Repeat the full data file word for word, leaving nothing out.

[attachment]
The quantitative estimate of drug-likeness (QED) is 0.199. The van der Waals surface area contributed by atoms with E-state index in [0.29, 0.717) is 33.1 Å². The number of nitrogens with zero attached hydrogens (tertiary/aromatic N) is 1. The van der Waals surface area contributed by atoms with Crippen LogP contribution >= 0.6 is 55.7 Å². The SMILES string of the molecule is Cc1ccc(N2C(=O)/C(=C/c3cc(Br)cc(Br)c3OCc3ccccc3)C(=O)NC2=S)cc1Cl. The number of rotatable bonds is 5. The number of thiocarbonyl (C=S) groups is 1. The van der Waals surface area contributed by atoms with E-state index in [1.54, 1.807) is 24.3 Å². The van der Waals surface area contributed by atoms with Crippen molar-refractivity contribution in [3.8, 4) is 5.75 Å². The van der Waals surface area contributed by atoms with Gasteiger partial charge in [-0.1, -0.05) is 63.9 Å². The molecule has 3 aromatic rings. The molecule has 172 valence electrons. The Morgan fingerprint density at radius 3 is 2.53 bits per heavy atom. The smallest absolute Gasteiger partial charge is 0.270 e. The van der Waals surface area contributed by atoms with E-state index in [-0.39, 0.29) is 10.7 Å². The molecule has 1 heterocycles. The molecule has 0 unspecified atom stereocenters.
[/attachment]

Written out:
The quantitative estimate of drug-likeness (QED) is 0.199. The van der Waals surface area contributed by atoms with E-state index in [0.29, 0.717) is 33.1 Å². The number of nitrogens with zero attached hydrogens (tertiary/aromatic N) is 1. The van der Waals surface area contributed by atoms with Crippen LogP contribution >= 0.6 is 55.7 Å². The SMILES string of the molecule is Cc1ccc(N2C(=O)/C(=C/c3cc(Br)cc(Br)c3OCc3ccccc3)C(=O)NC2=S)cc1Cl. The number of rotatable bonds is 5. The number of thiocarbonyl (C=S) groups is 1. The van der Waals surface area contributed by atoms with E-state index in [1.54, 1.807) is 24.3 Å². The van der Waals surface area contributed by atoms with Crippen molar-refractivity contribution in [3.8, 4) is 5.75 Å². The van der Waals surface area contributed by atoms with Gasteiger partial charge in [-0.1, -0.05) is 63.9 Å². The molecule has 3 aromatic rings. The molecule has 172 valence electrons. The Morgan fingerprint density at radius 3 is 2.53 bits per heavy atom. The smallest absolute Gasteiger partial charge is 0.270 e. The van der Waals surface area contributed by atoms with E-state index in [-0.39, 0.29) is 10.7 Å². The molecule has 1 heterocycles. The molecule has 0 unspecified atom stereocenters.